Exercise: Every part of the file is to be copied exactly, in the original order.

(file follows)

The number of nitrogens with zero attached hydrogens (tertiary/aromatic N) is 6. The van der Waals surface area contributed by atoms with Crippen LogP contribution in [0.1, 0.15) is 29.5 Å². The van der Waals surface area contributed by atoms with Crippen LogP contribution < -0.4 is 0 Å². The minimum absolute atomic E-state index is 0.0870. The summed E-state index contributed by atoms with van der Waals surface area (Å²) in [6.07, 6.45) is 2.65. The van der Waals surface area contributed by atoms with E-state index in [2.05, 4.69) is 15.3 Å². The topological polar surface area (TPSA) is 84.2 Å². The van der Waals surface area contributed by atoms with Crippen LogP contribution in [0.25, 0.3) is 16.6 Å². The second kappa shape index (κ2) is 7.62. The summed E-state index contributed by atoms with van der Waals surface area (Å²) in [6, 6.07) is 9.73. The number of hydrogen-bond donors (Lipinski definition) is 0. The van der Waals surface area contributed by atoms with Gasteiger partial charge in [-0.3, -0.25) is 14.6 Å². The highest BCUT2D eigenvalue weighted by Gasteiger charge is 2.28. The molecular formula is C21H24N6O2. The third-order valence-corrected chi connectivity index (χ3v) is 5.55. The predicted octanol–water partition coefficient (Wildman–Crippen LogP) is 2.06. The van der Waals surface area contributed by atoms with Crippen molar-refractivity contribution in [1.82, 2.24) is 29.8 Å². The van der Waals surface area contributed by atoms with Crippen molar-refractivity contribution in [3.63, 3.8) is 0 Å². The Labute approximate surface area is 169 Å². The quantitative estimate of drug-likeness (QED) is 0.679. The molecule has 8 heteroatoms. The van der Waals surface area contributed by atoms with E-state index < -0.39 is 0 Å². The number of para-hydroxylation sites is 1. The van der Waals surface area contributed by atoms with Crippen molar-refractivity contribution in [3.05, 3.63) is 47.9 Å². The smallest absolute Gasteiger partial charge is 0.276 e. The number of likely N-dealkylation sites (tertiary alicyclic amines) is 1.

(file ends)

The number of nitrogens with zero attached hydrogens (tertiary/aromatic N) is 6. The van der Waals surface area contributed by atoms with Crippen LogP contribution in [0.1, 0.15) is 29.5 Å². The van der Waals surface area contributed by atoms with Crippen LogP contribution < -0.4 is 0 Å². The minimum absolute atomic E-state index is 0.0870. The summed E-state index contributed by atoms with van der Waals surface area (Å²) in [6.07, 6.45) is 2.65. The van der Waals surface area contributed by atoms with E-state index in [2.05, 4.69) is 15.3 Å². The topological polar surface area (TPSA) is 84.2 Å². The van der Waals surface area contributed by atoms with Crippen LogP contribution in [0.25, 0.3) is 16.6 Å². The second kappa shape index (κ2) is 7.62. The summed E-state index contributed by atoms with van der Waals surface area (Å²) in [6, 6.07) is 9.73. The number of hydrogen-bond donors (Lipinski definition) is 0. The van der Waals surface area contributed by atoms with Gasteiger partial charge in [-0.3, -0.25) is 14.6 Å². The highest BCUT2D eigenvalue weighted by Gasteiger charge is 2.28. The molecular formula is C21H24N6O2. The third-order valence-corrected chi connectivity index (χ3v) is 5.55. The predicted octanol–water partition coefficient (Wildman–Crippen LogP) is 2.06. The van der Waals surface area contributed by atoms with Crippen molar-refractivity contribution in [1.82, 2.24) is 29.8 Å². The van der Waals surface area contributed by atoms with Crippen molar-refractivity contribution in [3.63, 3.8) is 0 Å². The Labute approximate surface area is 169 Å². The quantitative estimate of drug-likeness (QED) is 0.679. The molecule has 8 heteroatoms. The van der Waals surface area contributed by atoms with E-state index < -0.39 is 0 Å². The number of para-hydroxylation sites is 1. The van der Waals surface area contributed by atoms with Crippen molar-refractivity contribution in [3.05, 3.63) is 47.9 Å². The smallest absolute Gasteiger partial charge is 0.276 e. The number of likely N-dealkylation sites (tertiary alicyclic amines) is 1.